A new lava outlet which emerged 10 days ago from from Kīlauea’s West Vent has become dominant in the past 2 days, coincident with a short-lived increase in the volcano’s eruption rate. Lava continues to fill the rising lake, with a slight variation in circulation pattern across the active surface, and lift its large crusted portions from below. This triggers ooze-up flows along the perimeter of the crust where it meets the crater walls, which have now covered a substantial portion of the lowest ledge on the northern down-dropped block. We review these story-lines with the help of various webcams and monitoring data courtesy of the USGS Hawaiian Volcano Observatory, paired with our own video compilations filmed from the public Keanakākoʻi Overlook within Hawaiʻi Volcanoes National Park. As usual we visually annotate the scientific processes and discuss live viewer questions as we go.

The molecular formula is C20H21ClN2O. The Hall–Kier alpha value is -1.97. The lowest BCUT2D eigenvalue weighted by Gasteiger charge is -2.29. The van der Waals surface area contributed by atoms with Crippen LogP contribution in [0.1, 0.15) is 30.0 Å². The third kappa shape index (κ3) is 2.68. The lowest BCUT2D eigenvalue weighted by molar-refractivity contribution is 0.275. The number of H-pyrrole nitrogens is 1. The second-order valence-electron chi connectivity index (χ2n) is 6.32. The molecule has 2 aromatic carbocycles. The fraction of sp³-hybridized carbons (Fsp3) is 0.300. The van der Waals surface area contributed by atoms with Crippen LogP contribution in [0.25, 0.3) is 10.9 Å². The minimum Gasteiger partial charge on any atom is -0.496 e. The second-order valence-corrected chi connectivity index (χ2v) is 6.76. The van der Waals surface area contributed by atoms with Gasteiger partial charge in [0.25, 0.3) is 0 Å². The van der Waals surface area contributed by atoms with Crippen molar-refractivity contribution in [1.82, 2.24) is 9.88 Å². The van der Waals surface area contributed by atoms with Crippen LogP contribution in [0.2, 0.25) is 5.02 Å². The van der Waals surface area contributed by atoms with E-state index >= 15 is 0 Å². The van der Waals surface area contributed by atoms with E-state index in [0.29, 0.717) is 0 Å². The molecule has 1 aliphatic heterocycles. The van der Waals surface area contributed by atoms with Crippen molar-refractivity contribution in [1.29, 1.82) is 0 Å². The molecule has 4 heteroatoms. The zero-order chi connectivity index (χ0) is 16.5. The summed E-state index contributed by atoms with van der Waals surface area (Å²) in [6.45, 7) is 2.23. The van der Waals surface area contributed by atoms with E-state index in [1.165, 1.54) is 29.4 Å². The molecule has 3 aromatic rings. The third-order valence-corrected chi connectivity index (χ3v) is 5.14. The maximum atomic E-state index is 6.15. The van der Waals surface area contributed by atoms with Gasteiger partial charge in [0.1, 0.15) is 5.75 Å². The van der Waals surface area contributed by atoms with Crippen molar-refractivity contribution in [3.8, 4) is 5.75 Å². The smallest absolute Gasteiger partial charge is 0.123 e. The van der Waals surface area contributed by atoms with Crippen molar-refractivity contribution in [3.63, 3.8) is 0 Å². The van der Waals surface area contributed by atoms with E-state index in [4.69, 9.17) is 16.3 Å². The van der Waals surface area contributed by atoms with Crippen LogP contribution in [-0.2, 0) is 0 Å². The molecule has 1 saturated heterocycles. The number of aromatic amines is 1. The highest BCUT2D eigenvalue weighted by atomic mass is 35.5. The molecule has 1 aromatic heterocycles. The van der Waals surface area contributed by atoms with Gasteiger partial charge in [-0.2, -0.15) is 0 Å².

The eruption still poses no direct threat to people apart from its gas and particulates, shifting our focus to the observed processes and their context in volcano science. Epic views from the public overlook within Hawaiʻi Volcanoes National Park document the changes, with every visitor experiencing a unique moment in its evolution.
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